Annotation: This report focuses on low-income families facing multiple hardships during difficult economic times. The report discusses measuring and understanding the impact of hardship, the effect on multiple hardships on children, integrated solutions to multiple hardships, whether multiple benefits can offset the impact of multiple hardships, and recommendations.

Contact: Children's HealthWatch, Dowling Building, 771 Albany Street, Ground Floor, Boston, MA 02118, Telephone: (617) 414-6366 Fax: (617) 414-7915 E-mail: childrenshealthwatch@childrenshealthwatch.org Web Site: http://www.childrenshealthwatch.org Available from the website.

Keywords: Child development, Child health, Families, Financing, Food consumption, Housing programs, Infant development, Infant health, Low income groups, Nutrition, Outreach, Poverty, Program coordination, Social services

Sell K, Zlotnik S, Noonan K, Rubin D. 2010. The effect of recession on child well-being: A synthesis of the evidence by PolicyLab, the Children's Hospital of Philadelphia. Washington, DC: First Focus, 41 pp.

Annotation: This research paper synthesizes evidence of the effects of recession on child well-being. It examines four domains – health, food security, housing stability, and maltreatment – and reviews the relationship of each to the well-being of children during periods of economic downturn. Included are key findings indicating that it can takes years for families to bounce back to their previous income levels after a recession but that public programs play a role in blunting the negative impacts.. The paper presents trend data over time and provides lessons learned from prior recessions in efforts to foster more informed policy making related to child well being.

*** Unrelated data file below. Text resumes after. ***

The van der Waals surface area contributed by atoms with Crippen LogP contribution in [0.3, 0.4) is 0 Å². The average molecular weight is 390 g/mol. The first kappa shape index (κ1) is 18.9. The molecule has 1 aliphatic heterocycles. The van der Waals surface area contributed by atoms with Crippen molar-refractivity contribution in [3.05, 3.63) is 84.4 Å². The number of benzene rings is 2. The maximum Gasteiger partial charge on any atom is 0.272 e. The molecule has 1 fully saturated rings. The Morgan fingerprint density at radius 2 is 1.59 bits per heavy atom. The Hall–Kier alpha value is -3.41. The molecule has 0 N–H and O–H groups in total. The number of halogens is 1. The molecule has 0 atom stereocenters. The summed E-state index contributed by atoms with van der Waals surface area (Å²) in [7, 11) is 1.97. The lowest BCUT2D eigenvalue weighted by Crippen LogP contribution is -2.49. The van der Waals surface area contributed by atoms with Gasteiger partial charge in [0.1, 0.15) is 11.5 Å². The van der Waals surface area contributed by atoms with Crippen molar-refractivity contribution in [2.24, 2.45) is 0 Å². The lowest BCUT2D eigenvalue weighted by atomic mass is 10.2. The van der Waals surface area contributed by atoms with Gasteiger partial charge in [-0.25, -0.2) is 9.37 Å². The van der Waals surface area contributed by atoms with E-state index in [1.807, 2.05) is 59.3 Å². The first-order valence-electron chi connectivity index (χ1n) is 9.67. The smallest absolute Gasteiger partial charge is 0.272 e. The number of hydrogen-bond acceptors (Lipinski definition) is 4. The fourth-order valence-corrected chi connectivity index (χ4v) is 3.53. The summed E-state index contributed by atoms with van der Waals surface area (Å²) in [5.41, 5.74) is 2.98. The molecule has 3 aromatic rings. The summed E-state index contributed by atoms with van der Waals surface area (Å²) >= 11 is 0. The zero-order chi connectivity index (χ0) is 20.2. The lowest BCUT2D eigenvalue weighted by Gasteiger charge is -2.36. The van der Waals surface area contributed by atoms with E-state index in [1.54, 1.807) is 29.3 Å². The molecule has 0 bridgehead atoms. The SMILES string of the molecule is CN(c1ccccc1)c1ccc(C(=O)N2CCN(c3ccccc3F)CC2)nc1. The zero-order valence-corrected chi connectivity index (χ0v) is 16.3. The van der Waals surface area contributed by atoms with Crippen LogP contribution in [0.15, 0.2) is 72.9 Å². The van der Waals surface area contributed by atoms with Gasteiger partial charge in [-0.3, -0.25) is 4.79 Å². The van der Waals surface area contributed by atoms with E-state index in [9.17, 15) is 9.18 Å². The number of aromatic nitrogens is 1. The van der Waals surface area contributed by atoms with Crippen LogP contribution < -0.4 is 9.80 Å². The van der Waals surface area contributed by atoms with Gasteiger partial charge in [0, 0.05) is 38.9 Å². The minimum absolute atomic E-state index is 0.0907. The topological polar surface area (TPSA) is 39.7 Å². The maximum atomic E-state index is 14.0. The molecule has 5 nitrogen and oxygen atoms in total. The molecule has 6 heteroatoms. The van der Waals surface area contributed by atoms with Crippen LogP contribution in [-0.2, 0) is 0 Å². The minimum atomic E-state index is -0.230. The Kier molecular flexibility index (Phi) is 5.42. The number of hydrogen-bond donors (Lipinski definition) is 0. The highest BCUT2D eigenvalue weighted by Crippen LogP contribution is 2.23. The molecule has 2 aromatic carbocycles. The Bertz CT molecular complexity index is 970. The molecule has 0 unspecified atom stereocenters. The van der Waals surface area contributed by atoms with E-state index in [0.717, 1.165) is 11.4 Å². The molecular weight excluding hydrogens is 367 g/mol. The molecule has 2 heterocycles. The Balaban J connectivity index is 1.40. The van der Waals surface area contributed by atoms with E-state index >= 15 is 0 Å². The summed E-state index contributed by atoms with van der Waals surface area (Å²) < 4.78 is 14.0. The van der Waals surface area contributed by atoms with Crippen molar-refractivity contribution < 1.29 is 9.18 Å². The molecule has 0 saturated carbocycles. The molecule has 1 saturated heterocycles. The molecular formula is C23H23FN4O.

Contact: First Focus, 1400 Eye Street, N.W., Suite 650, Washington, DC 20005, Telephone: (202) 657-0670 Fax: (202) 657-0671 Web Site: http://www.firstfocus.net Available from the website.

Keywords: Access to health care, Child health, Data, Economic factors, Family economics, High risk children, Housing, Nutrition, Policy development, Research, Trends

National Commission on Children and Disasters. 2010. 2010 report to the President and Congress. Rockville, MD: Agency for Healthcare Research and Quality, 185 pp.

Annotation: This report describes a study that examined and assessed the needs of infants, children, and adolescents from birth through age 18 in relation to the preparation for, response to, and recovery from all hazards, including major disasters and emergencies, by building upon the evaluations of other entities and reviewing their findings, conclusions, and recommendations. The report includes findings, conclusions, and recommendations on the following topics: physical health, mental health, and trauma; child care; child welfare; elementary and secondary education; sheltering, temporary housing, and affordable housing; transportation; juvenile justice; evacuation; and relevant activities in emergency management.